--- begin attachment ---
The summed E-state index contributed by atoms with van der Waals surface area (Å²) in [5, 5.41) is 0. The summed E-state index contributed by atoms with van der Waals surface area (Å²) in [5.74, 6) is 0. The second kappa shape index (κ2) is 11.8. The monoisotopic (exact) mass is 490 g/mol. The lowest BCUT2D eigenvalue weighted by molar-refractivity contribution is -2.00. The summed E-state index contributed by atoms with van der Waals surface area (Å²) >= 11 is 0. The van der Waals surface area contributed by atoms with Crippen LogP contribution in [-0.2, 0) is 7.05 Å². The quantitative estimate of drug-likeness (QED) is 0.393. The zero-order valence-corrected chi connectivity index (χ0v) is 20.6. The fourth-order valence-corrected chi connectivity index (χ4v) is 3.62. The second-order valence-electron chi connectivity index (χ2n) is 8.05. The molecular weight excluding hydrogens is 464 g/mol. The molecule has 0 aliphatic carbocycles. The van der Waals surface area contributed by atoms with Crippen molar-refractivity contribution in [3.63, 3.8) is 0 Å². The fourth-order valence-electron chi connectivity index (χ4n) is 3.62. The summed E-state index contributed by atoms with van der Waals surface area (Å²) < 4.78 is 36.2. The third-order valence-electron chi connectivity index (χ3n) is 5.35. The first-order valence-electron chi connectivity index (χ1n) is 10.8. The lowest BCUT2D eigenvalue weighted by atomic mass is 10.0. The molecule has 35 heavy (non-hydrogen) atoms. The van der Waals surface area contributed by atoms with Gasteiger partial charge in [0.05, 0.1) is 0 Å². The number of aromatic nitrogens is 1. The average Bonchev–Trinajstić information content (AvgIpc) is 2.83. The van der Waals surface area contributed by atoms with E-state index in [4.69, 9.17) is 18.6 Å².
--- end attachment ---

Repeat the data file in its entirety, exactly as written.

The summed E-state index contributed by atoms with van der Waals surface area (Å²) in [5, 5.41) is 0. The summed E-state index contributed by atoms with van der Waals surface area (Å²) in [5.74, 6) is 0. The second kappa shape index (κ2) is 11.8. The monoisotopic (exact) mass is 490 g/mol. The lowest BCUT2D eigenvalue weighted by molar-refractivity contribution is -2.00. The summed E-state index contributed by atoms with van der Waals surface area (Å²) >= 11 is 0. The van der Waals surface area contributed by atoms with Crippen LogP contribution in [-0.2, 0) is 7.05 Å². The quantitative estimate of drug-likeness (QED) is 0.393. The zero-order valence-corrected chi connectivity index (χ0v) is 20.6. The fourth-order valence-corrected chi connectivity index (χ4v) is 3.62. The second-order valence-electron chi connectivity index (χ2n) is 8.05. The molecular weight excluding hydrogens is 464 g/mol. The molecule has 0 aliphatic carbocycles. The van der Waals surface area contributed by atoms with Crippen molar-refractivity contribution in [3.63, 3.8) is 0 Å². The fourth-order valence-electron chi connectivity index (χ4n) is 3.62. The summed E-state index contributed by atoms with van der Waals surface area (Å²) < 4.78 is 36.2. The third-order valence-electron chi connectivity index (χ3n) is 5.35. The first-order valence-electron chi connectivity index (χ1n) is 10.8. The lowest BCUT2D eigenvalue weighted by atomic mass is 10.0. The molecule has 35 heavy (non-hydrogen) atoms. The van der Waals surface area contributed by atoms with Gasteiger partial charge in [0.05, 0.1) is 0 Å². The number of aromatic nitrogens is 1. The average Bonchev–Trinajstić information content (AvgIpc) is 2.83. The van der Waals surface area contributed by atoms with E-state index in [4.69, 9.17) is 18.6 Å².